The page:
Quantum Physicists Superimpose Past and Future Events
The ability to process ‘A before B’ and ‘B before A’ at the same time may revolutionize quantum computing.
In 1935, Austrian physicist Erwin Schrödinger placed a cat in an opaque box with a flask of poison and a device for measuring the decay of atoms (aka radioactivity). Being the twisted man he was, Schrödinger arranged the box so that as soon as the device recorded a single atom decaying, a lever would smash the flask, releasing the poison, and thereby killing the cat.
According to Schrödinger, after the cat had been in the box for a certain amount of time, it would be impossible to know whether the cat was dead or alive without looking. In this sense, the quantum physical sense, the cat was both dead and alive—it was only once an observer opened the box to check on the cat that this contradictory state, in which the cat is both dead and alive, would collapse into a single reality in which the cat was either dead or alive.
Of course, no actual cats were hurt in the making of Schrödinger's thought experiment. It was solely designed to demonstrate a fundamental principle of quantum mechanics known as superposition, in which it is possible for a quantum object to exist in two seemingly incompatible states simultaneously. Recently, a multinational team of physicists took the principle of superposition and applied it to ordered events—before and after, after and before—an advance that may prove to be of immense practical importance in the quest to build large-scale quantum computers.
We are accustomed to thinking about events happening in a definite causal order, in which event A causes event B, but, as the team of physicists details in a paper published in the New Journal of Physics, it is possible for events to not have a single definite order, meaning "A before B" and "B before A" occur at the same time.
"Now we find that not just physical properties, but also causal relations themselves can be undefined."
"Quantum theory ... has shaken our understanding of reality by telling us that physical systems may not have well-defined properties," the study's co-author, Cyril Branciard at CNRS and the Universite Grenoble Alpes, told Phys.org. "Now we find that not just physical properties, but also causal relations (or causal orders) themselves can be undefined, and can be put in some kind of superposition—a phenomenon that had not been observed experimentally until very recently."
The study introduced a test for this phenomenon, which is known as causal nonseparability, to demonstrate its presence in a quantum switch, which has been proposed as a way to improve the efficiency of quantum computers. (The best way to conceptualize a quantum switch is vis-à-vis a normal switch, which can be either on or off, whereas a quantum switch can be in a superposition of states where it is both on and off). They named their test the "causal witness," a mathematical algorithm that can be used to detect quantum nonseparability in a given computer program's process matrices.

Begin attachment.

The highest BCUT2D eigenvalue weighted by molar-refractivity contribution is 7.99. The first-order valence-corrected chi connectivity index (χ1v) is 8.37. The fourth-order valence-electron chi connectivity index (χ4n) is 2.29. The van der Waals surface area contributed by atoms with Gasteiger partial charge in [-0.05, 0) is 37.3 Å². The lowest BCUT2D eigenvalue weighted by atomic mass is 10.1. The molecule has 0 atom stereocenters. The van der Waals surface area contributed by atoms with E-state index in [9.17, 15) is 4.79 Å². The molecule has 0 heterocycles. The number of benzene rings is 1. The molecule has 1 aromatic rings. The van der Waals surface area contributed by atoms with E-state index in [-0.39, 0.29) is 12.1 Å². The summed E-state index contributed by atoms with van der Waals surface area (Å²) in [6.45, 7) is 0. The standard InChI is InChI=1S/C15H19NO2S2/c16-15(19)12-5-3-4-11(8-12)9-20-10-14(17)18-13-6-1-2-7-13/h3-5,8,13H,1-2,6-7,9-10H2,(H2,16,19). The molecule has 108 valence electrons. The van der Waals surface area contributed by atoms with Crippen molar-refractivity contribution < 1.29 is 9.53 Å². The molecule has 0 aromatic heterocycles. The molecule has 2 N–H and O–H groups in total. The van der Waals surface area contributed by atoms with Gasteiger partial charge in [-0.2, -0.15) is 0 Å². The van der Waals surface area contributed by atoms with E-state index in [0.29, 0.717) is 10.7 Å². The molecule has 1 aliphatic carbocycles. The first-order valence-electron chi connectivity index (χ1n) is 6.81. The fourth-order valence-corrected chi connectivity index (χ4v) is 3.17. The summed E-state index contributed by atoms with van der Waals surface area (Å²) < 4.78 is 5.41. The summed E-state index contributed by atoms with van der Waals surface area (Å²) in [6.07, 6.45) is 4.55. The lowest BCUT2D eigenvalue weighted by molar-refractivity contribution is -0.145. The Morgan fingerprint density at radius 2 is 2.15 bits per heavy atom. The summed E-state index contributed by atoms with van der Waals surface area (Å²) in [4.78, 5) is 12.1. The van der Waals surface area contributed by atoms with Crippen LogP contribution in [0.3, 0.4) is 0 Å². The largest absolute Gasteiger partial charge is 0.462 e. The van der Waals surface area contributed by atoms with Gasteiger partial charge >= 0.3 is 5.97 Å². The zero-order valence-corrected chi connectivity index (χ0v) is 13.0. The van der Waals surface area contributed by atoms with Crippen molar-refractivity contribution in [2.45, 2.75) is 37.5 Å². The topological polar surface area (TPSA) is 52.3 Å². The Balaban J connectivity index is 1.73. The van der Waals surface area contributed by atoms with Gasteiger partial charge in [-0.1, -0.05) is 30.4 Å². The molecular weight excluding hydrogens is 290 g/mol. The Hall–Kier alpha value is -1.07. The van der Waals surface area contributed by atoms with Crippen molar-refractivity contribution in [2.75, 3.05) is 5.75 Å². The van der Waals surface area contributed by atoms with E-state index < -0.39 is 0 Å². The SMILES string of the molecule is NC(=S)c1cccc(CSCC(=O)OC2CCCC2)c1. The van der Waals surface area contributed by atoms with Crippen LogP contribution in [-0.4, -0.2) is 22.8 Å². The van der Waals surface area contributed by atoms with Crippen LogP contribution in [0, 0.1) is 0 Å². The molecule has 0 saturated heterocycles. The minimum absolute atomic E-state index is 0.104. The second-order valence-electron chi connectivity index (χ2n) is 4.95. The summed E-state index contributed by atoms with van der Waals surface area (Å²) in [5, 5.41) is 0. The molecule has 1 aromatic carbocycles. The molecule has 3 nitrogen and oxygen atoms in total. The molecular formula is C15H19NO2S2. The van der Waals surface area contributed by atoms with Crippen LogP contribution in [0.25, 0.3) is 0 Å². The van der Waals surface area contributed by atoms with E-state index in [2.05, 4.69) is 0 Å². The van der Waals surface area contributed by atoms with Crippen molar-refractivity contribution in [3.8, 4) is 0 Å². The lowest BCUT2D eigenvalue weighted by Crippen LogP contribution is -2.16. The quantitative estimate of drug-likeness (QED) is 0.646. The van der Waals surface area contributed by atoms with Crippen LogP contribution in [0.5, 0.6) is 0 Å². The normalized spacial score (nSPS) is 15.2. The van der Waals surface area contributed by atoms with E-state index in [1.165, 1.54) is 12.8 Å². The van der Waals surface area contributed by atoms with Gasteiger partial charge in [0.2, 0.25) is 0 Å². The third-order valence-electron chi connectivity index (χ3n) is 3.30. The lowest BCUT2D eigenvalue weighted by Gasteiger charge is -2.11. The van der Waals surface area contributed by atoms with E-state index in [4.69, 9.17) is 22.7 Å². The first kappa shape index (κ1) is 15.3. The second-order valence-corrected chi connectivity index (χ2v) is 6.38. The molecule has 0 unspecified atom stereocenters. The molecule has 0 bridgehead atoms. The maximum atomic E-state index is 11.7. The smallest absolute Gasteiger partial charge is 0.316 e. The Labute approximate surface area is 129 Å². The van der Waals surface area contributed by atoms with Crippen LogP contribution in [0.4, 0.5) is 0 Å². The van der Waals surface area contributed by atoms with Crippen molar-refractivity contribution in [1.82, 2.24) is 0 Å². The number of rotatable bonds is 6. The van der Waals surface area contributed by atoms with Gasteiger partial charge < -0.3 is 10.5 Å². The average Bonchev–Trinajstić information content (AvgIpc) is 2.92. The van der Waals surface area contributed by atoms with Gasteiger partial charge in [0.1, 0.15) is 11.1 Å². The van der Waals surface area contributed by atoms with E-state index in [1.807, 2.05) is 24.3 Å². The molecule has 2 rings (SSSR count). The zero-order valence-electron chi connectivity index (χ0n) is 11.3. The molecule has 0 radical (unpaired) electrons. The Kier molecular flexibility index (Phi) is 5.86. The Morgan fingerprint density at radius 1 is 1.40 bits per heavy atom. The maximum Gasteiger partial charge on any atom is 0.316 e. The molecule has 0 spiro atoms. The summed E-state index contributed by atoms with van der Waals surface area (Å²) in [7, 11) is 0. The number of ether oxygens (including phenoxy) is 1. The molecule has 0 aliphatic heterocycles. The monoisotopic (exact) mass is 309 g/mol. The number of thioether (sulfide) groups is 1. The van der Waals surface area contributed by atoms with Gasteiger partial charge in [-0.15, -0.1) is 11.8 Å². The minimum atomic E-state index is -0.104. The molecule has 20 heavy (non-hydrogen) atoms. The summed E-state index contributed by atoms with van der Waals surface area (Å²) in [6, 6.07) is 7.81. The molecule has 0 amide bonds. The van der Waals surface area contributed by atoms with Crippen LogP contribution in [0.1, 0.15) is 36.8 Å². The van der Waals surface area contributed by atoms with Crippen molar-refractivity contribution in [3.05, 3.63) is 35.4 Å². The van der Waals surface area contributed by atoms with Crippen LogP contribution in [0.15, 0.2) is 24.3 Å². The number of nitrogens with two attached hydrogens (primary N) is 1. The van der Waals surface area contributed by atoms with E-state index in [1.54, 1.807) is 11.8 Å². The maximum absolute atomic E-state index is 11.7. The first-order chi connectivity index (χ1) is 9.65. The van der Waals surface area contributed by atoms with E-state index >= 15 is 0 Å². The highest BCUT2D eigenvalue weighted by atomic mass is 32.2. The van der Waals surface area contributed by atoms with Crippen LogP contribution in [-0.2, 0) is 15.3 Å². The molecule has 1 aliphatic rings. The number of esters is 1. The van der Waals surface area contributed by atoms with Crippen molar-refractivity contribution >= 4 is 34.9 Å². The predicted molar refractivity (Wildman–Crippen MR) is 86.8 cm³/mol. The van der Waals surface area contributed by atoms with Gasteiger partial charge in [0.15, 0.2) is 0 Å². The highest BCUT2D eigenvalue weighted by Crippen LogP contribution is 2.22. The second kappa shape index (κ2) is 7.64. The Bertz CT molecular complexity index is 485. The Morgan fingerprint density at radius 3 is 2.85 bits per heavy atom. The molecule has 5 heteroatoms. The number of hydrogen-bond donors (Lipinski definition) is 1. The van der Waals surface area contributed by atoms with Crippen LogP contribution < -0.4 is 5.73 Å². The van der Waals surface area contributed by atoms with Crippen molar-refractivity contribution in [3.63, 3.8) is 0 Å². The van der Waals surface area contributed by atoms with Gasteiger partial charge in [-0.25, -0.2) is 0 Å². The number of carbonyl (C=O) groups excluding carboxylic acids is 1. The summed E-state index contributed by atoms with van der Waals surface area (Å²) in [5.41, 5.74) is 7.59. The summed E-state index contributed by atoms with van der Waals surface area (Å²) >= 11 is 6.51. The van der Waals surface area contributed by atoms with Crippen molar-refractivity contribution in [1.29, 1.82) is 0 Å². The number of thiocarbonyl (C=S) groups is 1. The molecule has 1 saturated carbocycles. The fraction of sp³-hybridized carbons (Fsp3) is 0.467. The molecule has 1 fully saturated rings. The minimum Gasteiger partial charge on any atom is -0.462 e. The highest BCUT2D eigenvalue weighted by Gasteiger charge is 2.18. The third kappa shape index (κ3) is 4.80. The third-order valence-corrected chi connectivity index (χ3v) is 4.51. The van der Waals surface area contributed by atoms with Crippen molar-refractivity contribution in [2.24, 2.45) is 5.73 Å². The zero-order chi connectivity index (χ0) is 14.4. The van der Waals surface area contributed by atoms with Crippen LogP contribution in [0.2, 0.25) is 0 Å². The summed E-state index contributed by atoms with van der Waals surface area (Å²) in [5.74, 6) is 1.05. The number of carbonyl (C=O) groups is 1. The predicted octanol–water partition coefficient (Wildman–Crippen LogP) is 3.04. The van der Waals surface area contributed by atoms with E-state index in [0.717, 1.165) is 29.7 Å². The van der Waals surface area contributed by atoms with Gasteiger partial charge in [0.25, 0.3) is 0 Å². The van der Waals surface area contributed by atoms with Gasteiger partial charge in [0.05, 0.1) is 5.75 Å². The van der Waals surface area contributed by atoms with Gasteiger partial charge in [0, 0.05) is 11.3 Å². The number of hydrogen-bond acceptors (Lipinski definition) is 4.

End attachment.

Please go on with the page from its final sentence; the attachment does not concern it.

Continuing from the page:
It is important to note here that causal nonseparability is not the same as causal inequality. In the latter case, future events cause events in the past, which for the moment, remains impossible; in the former case, events merely don't follow a definite order—in other words, there is no definite future or past in the quantum switch, which allows for the superposition of the events.
By allowing events to be superimposed, this may blow open the door for significant improvements in the efficiency of quantum computers. Before the advent of the quantum switch, operations in a quantum computer would have to be performed in a definite order: either "A then B" or "B then A." But for certain tasks, changing the order of the operations might yield better results.
Without a quantum switch, in order to determine whether "A then B" or "B then A" is more efficient, a computer must perform both tasks and then compare the two. With a quantum switch, both tasks are performed simultaneously and the more efficient ordering is selected.
"More generally, I expect causally nonseparable processes to find applications in various other kinds of situations—just like entanglement proved to be useful for various applications in quantum information processing," said Branciard. "The full power of causal nonseparability is still to be discovered, and this makes this line of research particularly exciting!"